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Haemoglobin & natural selection in areas plagued by malaria


FredParisFrance 61 / 7  
Jul 26, 2007   #1
Hello,

Could you please read my essay and give me some feedback? Thank you very much!

The prompt is:

Considering the alleles for haemoglobin (Hba and Hbs), explain why natural selection favours heterozygotes over homozygotes in areas plagued by malaria.

Thank you in advance
Frederic

Since Darwin revealed his theory of evolution conventional wisdom has considered that species could escape the extinction thanks to the transmission of favourable characteristics as conspicuous. However, as a book that cannot be judged by its cover, evolution cannot be only assessed on environmental factors. Indeed, although environmental factors have an important role within the agents that exercise selective pressures, other dynamic systems take place. One of those processes, adaptation, particularly surprises by the courses of action that can happen, and notably in the case of the allele frequency for haemoglobin, which is a protein molecule that occurs in red blood cells and that binds to oxygen molecules and carries them to cells throughout the body, in areas plagued by malaria. The comprehension of the influence of the allele frequency for haemoglobin in areas plagued by malaria is eased thanks to a clear understanding of the haemoglobin molecule nature and functions in addition to the interaction between specific alleles and the disease.

The haemoglobin molecule nature and functions underpin the eventual reproductive success, or even survival, of an individual. The haemoglobin molecule may suffer from a point mutation in the genes, i.e. a change in the sequences of DNA bases that specify the order of amino acids in an entire protein, and thus appears an abnormal form of haemoglobin known as haemoglobin S, written HbS. Moreover, the allele for the haemoglobin S is recessive to the allele for normal haemoglobin HbA, that is to say that HbS has less chances to be transmitted from parents to offspring in comparison with the allele for normal haemoglobin HbA, which is a dominant trait. People who are homozygous for the HbA allele (whose genotype is HbA /HbA) produce normal haemoglobin whereas people who are homozygous for the HbS allele (whose genotype is HbS /HbS) are severely impaired because they suffer from sickle-cell anaemia, which provokes a collapse in red blood cells, with therefore a blockage of capillaries that reduces the blood flow to organs that can even end in the patients' death if they do not beneficiate from a medical treatment. People who are heterozygous (whose genotype is HbA /HbS) have a condition called sickle-cell trait which, nevertheless, is not detrimental under most circumstances.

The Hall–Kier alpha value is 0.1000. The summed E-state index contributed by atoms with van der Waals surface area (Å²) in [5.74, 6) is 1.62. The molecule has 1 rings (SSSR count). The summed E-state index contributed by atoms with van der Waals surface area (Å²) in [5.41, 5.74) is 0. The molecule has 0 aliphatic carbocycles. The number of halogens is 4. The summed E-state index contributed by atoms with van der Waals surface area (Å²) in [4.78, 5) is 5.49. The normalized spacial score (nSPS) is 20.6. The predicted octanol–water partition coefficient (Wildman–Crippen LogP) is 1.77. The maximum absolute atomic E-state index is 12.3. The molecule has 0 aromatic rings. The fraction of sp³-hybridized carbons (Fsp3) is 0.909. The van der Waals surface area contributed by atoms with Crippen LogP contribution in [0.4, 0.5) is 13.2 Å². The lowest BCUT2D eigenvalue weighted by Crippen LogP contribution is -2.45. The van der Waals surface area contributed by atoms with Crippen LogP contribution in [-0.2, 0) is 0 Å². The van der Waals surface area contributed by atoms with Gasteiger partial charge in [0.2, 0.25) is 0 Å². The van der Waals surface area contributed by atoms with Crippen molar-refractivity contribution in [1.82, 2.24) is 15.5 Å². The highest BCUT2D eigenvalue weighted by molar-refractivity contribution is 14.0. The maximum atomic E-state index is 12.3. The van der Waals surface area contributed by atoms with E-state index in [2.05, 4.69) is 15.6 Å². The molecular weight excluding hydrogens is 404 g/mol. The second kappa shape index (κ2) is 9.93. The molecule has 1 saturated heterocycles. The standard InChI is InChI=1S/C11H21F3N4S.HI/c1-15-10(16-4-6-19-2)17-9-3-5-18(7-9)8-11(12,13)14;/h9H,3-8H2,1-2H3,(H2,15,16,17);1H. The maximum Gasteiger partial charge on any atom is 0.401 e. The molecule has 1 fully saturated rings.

Surprisingly enough, the distribution of this allele displays high rates in certain areas of the world, despite the HbS mutation is relatively exceptional in the global population, and epitomizes the interrelations between the allele for the haemoglobin S and the malaria. In the subtropical and equatorial regions of the Old World malaria proliferates because of mosquitoes that often spread a pathogen agent, which is made up of single-cell organisms that proliferate in the red blood cells where they obtain oxygen for surviving and reproducing. However, when those parasites attempt to infect an organism they may encounter an unexpected impediment: the haemoglobin S. Indeed, heterozygotes, who are people whose genotype is HbA /HbS, defend better against the contamination than homozygous people, whose genotype is HbA /HbA or HbS /HbS, because their red blood cells do not sufficiently provide oxygen for the parasite to easily live and reproduce.